Sutherland accepts the idea of “quasi-legislative and quasi-judicial” agencies like the FTC. Yet as with monopolies, there is nothing in the Constitution that permits such entities. To the contrary, Article I vests “all legislative powers” with Congress, and the “judicial power” with courts created under Article III. The FTC fits into neither category yet is allowed to exercise the functions of both. And contra Sutherland, the FTC exercises significant executive power as it is authorized to carry out – ro execute – its rules and orders. And as “quasi-legislative and quasi-judicial” body, the FTC is not subject to any of the constraints imposed on the constitutional branches. For example, there is no right of trial by jury in FTC cases, despite the Seventh Amendment’s guarantee.
In separating the FTC from presidential control, the Humphrey’s Executor decision severs the FTC from the government itself. Like the PCAOB, the FTC should be viewed as a private corporation exercising monopoly power. The same is true of other “independent” agencies like the SEC and FCC. They operate for their own benefit, not any “public interest.”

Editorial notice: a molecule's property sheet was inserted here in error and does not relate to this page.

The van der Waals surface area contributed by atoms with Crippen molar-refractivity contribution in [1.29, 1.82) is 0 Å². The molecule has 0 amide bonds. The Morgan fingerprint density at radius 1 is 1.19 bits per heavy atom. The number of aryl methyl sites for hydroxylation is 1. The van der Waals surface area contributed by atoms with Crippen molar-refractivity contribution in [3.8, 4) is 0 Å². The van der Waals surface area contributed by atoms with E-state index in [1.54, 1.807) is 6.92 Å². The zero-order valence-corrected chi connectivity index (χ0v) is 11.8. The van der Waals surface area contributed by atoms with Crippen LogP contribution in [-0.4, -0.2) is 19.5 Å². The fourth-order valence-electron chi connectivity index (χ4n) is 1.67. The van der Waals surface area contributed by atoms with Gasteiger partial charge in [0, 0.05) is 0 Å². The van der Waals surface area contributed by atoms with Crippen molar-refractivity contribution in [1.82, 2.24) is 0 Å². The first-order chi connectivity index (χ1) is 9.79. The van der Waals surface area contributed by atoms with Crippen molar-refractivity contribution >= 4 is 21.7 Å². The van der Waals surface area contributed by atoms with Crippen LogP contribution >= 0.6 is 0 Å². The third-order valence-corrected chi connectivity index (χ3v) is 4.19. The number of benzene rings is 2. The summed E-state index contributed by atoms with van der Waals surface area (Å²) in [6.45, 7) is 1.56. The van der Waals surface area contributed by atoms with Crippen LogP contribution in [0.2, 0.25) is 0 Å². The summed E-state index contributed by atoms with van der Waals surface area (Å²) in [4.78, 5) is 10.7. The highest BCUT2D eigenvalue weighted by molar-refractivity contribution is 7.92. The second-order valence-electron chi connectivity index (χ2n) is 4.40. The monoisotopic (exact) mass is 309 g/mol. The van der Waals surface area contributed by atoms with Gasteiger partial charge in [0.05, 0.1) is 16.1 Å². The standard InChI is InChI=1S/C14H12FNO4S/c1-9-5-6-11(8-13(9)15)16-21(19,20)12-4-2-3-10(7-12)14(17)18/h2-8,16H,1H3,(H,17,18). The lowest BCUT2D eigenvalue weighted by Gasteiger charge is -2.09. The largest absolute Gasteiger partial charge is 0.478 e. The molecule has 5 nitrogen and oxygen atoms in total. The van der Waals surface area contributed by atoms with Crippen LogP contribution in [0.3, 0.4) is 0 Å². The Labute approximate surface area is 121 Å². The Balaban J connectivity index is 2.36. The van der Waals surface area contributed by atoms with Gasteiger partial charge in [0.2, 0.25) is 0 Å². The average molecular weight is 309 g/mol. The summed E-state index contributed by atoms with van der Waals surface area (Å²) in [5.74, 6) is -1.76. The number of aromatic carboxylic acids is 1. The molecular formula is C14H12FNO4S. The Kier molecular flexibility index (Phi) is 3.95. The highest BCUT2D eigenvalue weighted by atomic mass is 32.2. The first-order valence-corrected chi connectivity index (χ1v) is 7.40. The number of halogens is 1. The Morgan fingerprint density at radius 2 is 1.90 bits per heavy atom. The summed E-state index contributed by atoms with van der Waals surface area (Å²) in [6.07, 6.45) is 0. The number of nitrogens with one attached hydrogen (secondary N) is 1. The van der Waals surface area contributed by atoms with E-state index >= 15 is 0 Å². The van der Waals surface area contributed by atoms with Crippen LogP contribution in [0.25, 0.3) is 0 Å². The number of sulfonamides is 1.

Another part of the Sutherland opinion that warrants scrutiny is his naÃ¯ve belief that the FTC possesses special knowledge that requires a hands-off approach from mere elected officials:
The commission is to be nonpartisan, and it must, from the very nature of its duties, act with entire impartiality. It is charged with the enforcement of no policy except the policy of the law. Its duties are neither political nor executive, but predominantly quasi-judicial and quasi-legislative. Like the Interstate Commerce Commission, its members are called upon to exercise the trained judgment of a body of experts “appointed by law and informed by experience.”
What makes the FTC a “body of experts”? Apparently, the mere congressional declaration of such expertise makes it so. It’s little wonder, then, that the FTC in modern times has morphed into the exclusive playground of the professional antitrust bar. The four sitting FTC commissioners include a professor of antitrust law, a former state assistant attorney general for antitrust, a former staff lawyer from the Senate’s antitrust subcommittee, and an antitrust litigator. No experience in the wealth-creating sector among them.
Humphrey’s Executor paved the way for “expert inflation” in the form of dozens of new monopoly corporations like the PCAOB. Even if the modern Supreme Court strikes down PCAOB, however, it’s hard to fathom any revisiting of the 1935 court’s massive error in judgment that allowed this situation to arise in the first place.